TGIF! (one day late)

Day 5 (oops)- Post a picture of your classroom…describe what you see and what you don’t see that you’d like to.
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My classroom is new to me this year and I absolutely love it! It beats my small concrete box from the past two years in every way. I finally have a place for everything and can already feel the ease of the organization I worked so hard on in my set up. Creating many different “student work spaces” was a must-do for me. I have three different areas of floor space in the room, as well as many tables so students can choose at different times of the day where they can focus and get their work done the best.

Day 6: What does a good mentor “do”?
Good mentors listen to your questions, triumphs, and failures. They find the answers to questions they aren’t quite sure about and they celebrate the triumphs and failures right there with you. Just like a good leader, good mentors teach by example. Never once did my wonderful mentor say something to me like, “you need to do it this way.” She gave me the confidence to try what I thought might work, and then try something again when it didn’t quite work out how I planned. I still learn a lot from her to this day just by watching her with her students.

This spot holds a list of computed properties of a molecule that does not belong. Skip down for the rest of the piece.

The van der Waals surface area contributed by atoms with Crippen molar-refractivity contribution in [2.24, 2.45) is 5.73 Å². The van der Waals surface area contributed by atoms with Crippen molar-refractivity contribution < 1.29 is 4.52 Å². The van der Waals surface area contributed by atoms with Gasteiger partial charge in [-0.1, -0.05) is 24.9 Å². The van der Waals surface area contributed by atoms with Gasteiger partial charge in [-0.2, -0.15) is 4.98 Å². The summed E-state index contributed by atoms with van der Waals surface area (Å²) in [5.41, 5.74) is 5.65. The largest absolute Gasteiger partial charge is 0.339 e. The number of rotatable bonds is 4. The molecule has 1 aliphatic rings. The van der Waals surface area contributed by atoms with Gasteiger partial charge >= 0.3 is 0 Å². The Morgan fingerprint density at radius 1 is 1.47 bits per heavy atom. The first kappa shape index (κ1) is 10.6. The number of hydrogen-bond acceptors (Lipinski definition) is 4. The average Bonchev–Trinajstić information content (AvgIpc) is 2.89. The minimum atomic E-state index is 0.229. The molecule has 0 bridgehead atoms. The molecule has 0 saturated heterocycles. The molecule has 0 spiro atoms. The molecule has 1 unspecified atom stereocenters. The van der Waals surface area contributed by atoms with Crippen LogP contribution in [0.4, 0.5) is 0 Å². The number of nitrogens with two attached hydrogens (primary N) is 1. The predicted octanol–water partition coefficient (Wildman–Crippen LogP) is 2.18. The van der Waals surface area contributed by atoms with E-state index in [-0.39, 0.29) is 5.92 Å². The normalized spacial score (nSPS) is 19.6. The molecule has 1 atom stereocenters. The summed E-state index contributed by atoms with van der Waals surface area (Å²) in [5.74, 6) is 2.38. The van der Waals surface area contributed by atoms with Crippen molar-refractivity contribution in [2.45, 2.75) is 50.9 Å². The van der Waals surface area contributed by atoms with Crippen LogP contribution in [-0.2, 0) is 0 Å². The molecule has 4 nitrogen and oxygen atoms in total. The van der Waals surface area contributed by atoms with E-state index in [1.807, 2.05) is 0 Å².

My mentor also became a good friend, cheerleader, and confidant. Even though her year of mentoring me is well over, she still checks in with me to see how I’m doing and will always shoot me a text if she senses something isn’t quite right. Through her actions, she shows me that she genuinely cares about me personally and professionally.

Mentors are such important people in the world of teaching. Sometimes you get lucky and end up with an amazing “assigned” mentor, just like I did.

Observations!?

Day 3: Discuss one observation area you’d like to improve on for your teacher eval

UGH. I see that word and I immediately begin to feel anxious. It has taken me a little longer to get motivated to write today…partially because of the topic and partially because this first week is KILLER.